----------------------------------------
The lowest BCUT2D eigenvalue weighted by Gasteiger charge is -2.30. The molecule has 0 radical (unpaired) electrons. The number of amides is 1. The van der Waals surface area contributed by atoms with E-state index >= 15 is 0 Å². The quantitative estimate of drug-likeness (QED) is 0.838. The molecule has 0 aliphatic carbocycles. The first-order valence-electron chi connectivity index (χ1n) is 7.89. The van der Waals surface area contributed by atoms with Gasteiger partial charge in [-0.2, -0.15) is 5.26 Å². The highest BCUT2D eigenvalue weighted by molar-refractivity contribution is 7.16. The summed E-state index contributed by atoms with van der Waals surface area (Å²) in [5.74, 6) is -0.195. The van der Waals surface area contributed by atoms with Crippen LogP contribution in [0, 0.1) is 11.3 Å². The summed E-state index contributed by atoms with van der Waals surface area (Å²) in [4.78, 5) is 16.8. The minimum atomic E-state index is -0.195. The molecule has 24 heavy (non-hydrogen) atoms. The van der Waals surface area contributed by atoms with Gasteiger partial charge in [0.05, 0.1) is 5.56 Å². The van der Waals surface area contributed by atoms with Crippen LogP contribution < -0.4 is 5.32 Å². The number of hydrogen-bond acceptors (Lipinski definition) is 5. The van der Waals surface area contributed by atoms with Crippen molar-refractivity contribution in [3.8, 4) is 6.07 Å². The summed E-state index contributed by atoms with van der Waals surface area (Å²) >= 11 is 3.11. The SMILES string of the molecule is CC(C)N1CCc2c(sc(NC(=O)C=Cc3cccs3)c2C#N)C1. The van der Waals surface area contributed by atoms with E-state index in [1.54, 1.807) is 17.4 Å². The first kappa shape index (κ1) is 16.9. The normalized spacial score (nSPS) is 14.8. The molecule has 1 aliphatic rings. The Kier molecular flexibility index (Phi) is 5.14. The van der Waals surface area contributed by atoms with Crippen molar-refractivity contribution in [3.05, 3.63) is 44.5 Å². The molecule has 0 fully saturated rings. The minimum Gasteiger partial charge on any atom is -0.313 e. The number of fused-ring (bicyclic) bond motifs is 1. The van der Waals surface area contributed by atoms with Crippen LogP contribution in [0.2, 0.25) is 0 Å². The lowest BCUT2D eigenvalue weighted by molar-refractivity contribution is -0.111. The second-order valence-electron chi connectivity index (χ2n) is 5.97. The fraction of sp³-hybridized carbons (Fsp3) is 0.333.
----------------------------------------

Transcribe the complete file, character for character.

The lowest BCUT2D eigenvalue weighted by Gasteiger charge is -2.30. The molecule has 0 radical (unpaired) electrons. The number of amides is 1. The van der Waals surface area contributed by atoms with E-state index >= 15 is 0 Å². The quantitative estimate of drug-likeness (QED) is 0.838. The molecule has 0 aliphatic carbocycles. The first-order valence-electron chi connectivity index (χ1n) is 7.89. The van der Waals surface area contributed by atoms with Gasteiger partial charge in [-0.2, -0.15) is 5.26 Å². The highest BCUT2D eigenvalue weighted by molar-refractivity contribution is 7.16. The summed E-state index contributed by atoms with van der Waals surface area (Å²) in [5.74, 6) is -0.195. The van der Waals surface area contributed by atoms with Crippen LogP contribution in [0, 0.1) is 11.3 Å². The summed E-state index contributed by atoms with van der Waals surface area (Å²) in [4.78, 5) is 16.8. The minimum atomic E-state index is -0.195. The molecule has 24 heavy (non-hydrogen) atoms. The van der Waals surface area contributed by atoms with Gasteiger partial charge in [0.05, 0.1) is 5.56 Å². The van der Waals surface area contributed by atoms with Crippen LogP contribution < -0.4 is 5.32 Å². The number of hydrogen-bond acceptors (Lipinski definition) is 5. The van der Waals surface area contributed by atoms with Crippen molar-refractivity contribution in [3.8, 4) is 6.07 Å². The summed E-state index contributed by atoms with van der Waals surface area (Å²) >= 11 is 3.11. The SMILES string of the molecule is CC(C)N1CCc2c(sc(NC(=O)C=Cc3cccs3)c2C#N)C1. The van der Waals surface area contributed by atoms with E-state index in [1.54, 1.807) is 17.4 Å². The first kappa shape index (κ1) is 16.9. The normalized spacial score (nSPS) is 14.8. The molecule has 1 aliphatic rings. The Kier molecular flexibility index (Phi) is 5.14. The van der Waals surface area contributed by atoms with Crippen molar-refractivity contribution in [3.05, 3.63) is 44.5 Å². The molecule has 0 fully saturated rings. The minimum Gasteiger partial charge on any atom is -0.313 e. The number of fused-ring (bicyclic) bond motifs is 1. The van der Waals surface area contributed by atoms with Crippen LogP contribution in [0.2, 0.25) is 0 Å². The lowest BCUT2D eigenvalue weighted by molar-refractivity contribution is -0.111. The second-order valence-electron chi connectivity index (χ2n) is 5.97. The fraction of sp³-hybridized carbons (Fsp3) is 0.333.